In Memoriam: Healthcare Workers Who Have Died of COVID-19.

More NICE Rapid Guidance

The National Institute for Health and Care Excellence (NICE) issued two more rapid guidelines on COVID-19.

Children and young people who are immunocompromised: Healthcare professionals are advised to discuss the risks and benefits of continuing or stopping treatment and to reassure patients and their carers that immunosuppression does not appear to increase the risk of severe COVID-19.

Antibiotics for pneumonia in adults in hospital: The guideline emphasises the importance of careful antibiotic prescribing and prompt review after testing. It stresses that during the pandemic, most cases of pneumonia have been viral and therefore antibiotics are ineffective unless there is a bacterial co-infection. 

More News in Brief

  • Fertility services are to be restarted in England Matt Hancock announced. "I know just how time sensitive fertility treatment can be, and how important it is for the families affected," he said. Sally Cheshire, chair of the Human Fertilisation and Embryology Authority, said: "I know that the closure of clinics has been extremely distressing for patients and this will be good news for those wanting to resume treatment and have the opportunity to try for their much longed-for family."

  • A study from South Korea's Centres for Disease Control and Prevention suggested it is not possible to get infected twice with COVID-19. Reported relapses were found to be due to testing problems. Prof Newton commented: "The science on immunity is still emerging and I think the general rule is that you would never make a decision based on a single study...but it's obviously promising.” He continued: "It would be very surprising if there was no immunity after an infection but at the moment I think the science is still not precise about how much immunity you get, and how long it lasts."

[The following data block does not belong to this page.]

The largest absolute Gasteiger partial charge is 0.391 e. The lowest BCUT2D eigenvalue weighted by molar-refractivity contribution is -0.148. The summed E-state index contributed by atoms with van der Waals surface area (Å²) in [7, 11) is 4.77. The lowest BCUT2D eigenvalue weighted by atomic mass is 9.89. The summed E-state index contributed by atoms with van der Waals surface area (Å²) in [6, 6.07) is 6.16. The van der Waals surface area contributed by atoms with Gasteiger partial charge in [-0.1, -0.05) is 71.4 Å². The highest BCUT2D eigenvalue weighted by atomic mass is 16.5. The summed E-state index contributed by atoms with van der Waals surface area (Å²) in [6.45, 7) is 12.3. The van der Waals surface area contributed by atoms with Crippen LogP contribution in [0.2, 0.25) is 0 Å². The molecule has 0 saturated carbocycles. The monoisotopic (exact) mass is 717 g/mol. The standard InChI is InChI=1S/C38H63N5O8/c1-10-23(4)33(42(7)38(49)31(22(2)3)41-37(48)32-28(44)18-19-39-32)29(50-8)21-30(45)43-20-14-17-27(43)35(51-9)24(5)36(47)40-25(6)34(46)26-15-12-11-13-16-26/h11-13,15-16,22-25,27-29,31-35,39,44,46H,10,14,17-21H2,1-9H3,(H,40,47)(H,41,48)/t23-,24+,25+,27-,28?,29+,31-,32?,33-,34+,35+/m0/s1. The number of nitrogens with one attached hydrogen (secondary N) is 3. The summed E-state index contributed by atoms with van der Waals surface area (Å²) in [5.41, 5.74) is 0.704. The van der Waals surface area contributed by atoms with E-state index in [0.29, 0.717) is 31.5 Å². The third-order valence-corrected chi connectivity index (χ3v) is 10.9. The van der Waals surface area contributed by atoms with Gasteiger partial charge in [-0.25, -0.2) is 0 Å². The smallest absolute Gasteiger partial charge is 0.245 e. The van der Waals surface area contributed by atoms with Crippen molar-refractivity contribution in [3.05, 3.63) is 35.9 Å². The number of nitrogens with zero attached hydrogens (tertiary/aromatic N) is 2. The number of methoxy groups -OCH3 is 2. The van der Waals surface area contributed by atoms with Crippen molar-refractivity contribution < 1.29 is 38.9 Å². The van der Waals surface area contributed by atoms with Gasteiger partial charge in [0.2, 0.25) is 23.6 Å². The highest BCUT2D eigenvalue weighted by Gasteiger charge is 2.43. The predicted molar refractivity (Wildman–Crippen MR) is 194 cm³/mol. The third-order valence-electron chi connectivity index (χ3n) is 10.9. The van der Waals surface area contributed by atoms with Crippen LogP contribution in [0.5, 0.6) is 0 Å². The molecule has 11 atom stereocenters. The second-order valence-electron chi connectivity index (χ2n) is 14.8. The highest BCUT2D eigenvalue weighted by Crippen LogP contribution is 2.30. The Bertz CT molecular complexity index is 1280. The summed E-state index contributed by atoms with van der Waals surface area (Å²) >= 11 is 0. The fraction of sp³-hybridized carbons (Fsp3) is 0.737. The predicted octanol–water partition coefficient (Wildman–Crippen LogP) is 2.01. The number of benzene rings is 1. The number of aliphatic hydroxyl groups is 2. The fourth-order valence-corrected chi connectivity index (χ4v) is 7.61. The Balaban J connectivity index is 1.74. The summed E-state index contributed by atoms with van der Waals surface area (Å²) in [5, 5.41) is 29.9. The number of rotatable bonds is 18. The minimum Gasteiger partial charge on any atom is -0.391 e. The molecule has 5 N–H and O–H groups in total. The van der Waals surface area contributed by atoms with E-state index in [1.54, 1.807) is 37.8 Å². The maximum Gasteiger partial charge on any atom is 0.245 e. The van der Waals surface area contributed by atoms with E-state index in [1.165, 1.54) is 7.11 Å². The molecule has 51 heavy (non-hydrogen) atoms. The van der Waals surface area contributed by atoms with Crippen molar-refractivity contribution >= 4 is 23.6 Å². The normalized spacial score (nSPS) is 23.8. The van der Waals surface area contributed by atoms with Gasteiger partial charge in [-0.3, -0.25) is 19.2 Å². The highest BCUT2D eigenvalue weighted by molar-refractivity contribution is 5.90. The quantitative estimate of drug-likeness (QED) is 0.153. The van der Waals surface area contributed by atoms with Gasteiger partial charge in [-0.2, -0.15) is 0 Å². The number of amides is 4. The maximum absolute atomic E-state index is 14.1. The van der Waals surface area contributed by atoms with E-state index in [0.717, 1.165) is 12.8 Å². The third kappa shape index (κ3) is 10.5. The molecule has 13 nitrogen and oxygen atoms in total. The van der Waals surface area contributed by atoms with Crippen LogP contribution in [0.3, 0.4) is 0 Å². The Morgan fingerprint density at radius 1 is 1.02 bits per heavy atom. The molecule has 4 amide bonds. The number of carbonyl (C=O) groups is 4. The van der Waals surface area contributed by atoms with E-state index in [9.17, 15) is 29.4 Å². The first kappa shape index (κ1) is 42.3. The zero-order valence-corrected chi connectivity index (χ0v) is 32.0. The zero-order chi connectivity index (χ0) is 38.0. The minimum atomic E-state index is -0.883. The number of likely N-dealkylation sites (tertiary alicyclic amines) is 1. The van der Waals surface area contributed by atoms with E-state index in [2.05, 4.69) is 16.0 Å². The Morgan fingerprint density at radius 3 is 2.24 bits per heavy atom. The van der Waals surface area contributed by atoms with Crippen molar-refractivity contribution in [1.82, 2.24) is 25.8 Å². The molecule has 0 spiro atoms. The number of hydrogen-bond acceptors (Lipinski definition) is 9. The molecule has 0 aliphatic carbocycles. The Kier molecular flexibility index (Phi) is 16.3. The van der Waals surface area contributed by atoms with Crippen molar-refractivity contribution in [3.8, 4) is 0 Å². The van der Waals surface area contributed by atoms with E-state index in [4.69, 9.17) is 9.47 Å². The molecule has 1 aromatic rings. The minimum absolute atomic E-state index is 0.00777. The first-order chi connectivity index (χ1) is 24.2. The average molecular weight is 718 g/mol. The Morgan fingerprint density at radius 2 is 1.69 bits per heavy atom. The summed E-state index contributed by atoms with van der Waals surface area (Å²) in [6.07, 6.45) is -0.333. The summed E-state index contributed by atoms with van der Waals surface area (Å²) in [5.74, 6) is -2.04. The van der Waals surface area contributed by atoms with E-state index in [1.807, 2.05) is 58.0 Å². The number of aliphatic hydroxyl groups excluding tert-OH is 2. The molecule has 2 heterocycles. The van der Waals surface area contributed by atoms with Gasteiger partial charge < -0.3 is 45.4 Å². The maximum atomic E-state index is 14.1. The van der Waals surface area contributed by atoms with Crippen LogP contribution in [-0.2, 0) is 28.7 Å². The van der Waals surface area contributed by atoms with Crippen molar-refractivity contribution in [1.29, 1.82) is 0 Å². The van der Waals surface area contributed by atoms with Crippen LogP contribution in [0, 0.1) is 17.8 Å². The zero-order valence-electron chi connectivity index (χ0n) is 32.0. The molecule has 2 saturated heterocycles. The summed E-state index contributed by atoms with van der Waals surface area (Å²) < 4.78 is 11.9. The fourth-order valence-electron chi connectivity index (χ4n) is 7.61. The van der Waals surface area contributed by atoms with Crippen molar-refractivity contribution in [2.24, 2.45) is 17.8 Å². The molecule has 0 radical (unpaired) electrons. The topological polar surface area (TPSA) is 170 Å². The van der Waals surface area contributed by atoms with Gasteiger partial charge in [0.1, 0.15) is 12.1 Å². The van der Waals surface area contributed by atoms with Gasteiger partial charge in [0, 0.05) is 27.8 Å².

• The European Medicines Agency's (EMA) human medicines committee (CHMP) has started a 'rolling review' of remdesivir data for COVID-19 treatment. The EMA stressed that the review does not imply that the drug's benefits outweigh its risks. Remdesivir is available to EU patients through clinical trials and compassionate use programmes.

  • Deprivation may be an additional COVID-19 mortality risk factor. The Office for National Statistics found the age-standardised mortality rate of deaths involving coronavirus in the most deprived areas of England was 55.1 deaths per 100,000 compared with 25.3 deaths per 100,000 population in the least deprived areas. This is a "clear and worrying trend," commented David Finch, senior fellow at the Health Foundation. "It is too early to say for sure what is driving this trend. The link to deprivation is complex given the virus has spread more in densely populated urban areas that tend to be more deprived. However, there are clearly ways in which existing inequalities mean the crisis is having a disproportionate impact on certain groups." 

  • Is the rush to procure PPE supplies meaning a blind eye is being turned to breaches of factory workers' rights? Today the BMJ quotes ENT consultant Mahmood Bhutta, founder of the Medical Fair and Ethical Trade Group saying he feels "ashamed as a doctor to be wearing gloves manufactured using human exploitation". It also quotes migrant worker specialist Andy Hall who said demands to end forced labour are not being made within the medical trade.


See more global coronavirus updates in Medscape’s Coronavirus Resource Centre.